Models for digitalization

(based on [GR15b])

To continue the tradition of SoSyM editorials by highlighting specific topics in modeling research, we examine the emerging trend of “digitalization,” which represents the integration of multiple technologies into all aspects of daily life that can be digitized. A few examples of digitalization include smart homes (for entertainment, security, childcare, electrical, and heating), e-healthcare, smart mobility, and smart cities. The widespread impact of digitalization affects everything from personal relationships augmented by social media and their services, to other relationships such as how citizens interact with support services in e-government.

Gartner defines digitalization with a more business-oriented focus: “Digitalization is the use of digital technologies to change a business model and provide new revenue and value-producing opportunities; it is the process of moving to a digital business.” ( in August 2015). This definition spans relationships between different businesses, in addition to business and government, and the vital relationship to customers. A goal is to realize digitalization such that there is a clear relationship between the services offered by businesses and the actual needs of customers.

There are many domains that will benefit greatly from digitalization: cultural artifacts and assets (e.g., artwork, historical relics, and documents) can be digitized and therefore preserved and shown to the masses, even if they were stolen, destroyed, or are just not directly accessible. Scientists can now digitize their experiments, such that their experimental setup and results can be repeated much more easily to allow for further analysis and scrutiny.

At a first glance, digitalization seems to concentrate on data, such as the trend toward Big Data where large amounts of data are made available through the Internet and analyzable in the cloud. This kind of digital data itself represents a model of the world that it describes.Most of the data collected explicitly describe artifacts of the real world, often in a raw and unstructured format. However, if we want to draw information and knowledge from these data sets (beyond a mere observation), we need to aggregate relevant characteristics and abstract from many irrelevant details to answer general questions. These aggregated abstractions are also models that can describe the shared and thus generalizable phenomena of artifacts, mechanisms, and situations, as well as their individual unique characteristics that allow scientists and the general citizenry to understand specific aspects of the world.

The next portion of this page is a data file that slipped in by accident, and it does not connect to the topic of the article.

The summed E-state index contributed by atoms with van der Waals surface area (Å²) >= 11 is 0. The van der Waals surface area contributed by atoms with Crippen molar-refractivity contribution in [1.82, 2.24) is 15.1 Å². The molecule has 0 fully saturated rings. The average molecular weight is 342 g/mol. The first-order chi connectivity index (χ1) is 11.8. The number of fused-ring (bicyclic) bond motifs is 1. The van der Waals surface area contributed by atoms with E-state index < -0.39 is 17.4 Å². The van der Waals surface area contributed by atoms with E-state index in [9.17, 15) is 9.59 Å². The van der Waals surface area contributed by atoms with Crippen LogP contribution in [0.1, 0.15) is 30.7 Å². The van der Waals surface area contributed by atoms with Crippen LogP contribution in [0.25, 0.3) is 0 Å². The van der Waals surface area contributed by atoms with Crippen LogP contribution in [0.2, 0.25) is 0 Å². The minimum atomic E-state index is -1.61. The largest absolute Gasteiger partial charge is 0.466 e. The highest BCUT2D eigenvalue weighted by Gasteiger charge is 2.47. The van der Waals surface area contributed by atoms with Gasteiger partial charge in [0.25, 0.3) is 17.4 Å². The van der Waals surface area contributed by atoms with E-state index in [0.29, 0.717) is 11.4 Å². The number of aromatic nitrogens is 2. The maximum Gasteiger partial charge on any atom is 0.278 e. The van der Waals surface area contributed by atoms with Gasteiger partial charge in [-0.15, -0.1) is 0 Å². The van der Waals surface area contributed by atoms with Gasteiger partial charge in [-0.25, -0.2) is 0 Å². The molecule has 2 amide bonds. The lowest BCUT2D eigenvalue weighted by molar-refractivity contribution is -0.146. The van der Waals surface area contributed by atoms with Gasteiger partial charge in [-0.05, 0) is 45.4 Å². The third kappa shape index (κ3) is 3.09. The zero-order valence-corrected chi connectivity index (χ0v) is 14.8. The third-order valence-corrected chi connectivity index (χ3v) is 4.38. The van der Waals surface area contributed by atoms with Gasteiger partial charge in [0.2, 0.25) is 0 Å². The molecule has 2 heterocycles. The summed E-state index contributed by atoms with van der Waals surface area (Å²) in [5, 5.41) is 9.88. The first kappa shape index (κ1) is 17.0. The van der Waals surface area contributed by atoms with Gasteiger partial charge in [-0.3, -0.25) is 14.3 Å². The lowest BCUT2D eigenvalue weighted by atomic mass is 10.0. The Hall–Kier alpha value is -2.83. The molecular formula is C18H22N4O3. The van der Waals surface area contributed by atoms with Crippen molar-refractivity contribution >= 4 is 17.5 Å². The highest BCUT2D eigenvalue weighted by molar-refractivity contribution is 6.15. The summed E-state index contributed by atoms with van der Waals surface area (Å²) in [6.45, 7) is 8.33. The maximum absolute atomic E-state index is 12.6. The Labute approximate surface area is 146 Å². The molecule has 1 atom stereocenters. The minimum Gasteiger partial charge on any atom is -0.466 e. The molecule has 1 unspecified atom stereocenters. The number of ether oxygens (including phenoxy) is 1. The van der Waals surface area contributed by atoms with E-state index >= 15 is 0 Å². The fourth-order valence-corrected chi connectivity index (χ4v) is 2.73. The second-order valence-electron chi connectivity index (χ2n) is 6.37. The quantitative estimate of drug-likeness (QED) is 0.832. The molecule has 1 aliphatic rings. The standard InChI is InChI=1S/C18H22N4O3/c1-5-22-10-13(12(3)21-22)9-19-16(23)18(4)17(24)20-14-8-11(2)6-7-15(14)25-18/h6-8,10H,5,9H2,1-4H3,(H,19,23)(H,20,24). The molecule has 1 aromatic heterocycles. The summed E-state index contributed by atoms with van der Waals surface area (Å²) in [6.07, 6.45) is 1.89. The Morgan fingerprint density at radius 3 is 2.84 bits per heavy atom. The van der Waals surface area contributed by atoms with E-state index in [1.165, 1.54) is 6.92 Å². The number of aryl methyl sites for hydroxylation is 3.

This is true for the world, in general, as well as for individual domains. For example, in the business domains, digitalization often informs what and where to buy and sell, how to advertise, how to efficiently produce and transport, and how to keep contact with the customer. In production mode, digitalization also means to design products in a digital form, to virtually compose and exercise components before producing the product, and to maintain the relationship between a sold or rented product, its users, and the producing company. In water and energy supply, as well as transportation domains, digitalization can inform the status, physical distribution, or position of the things and people of interest, providing analytical capabilities about necessary and future capacities related to sustainability and scalability within a specific domain.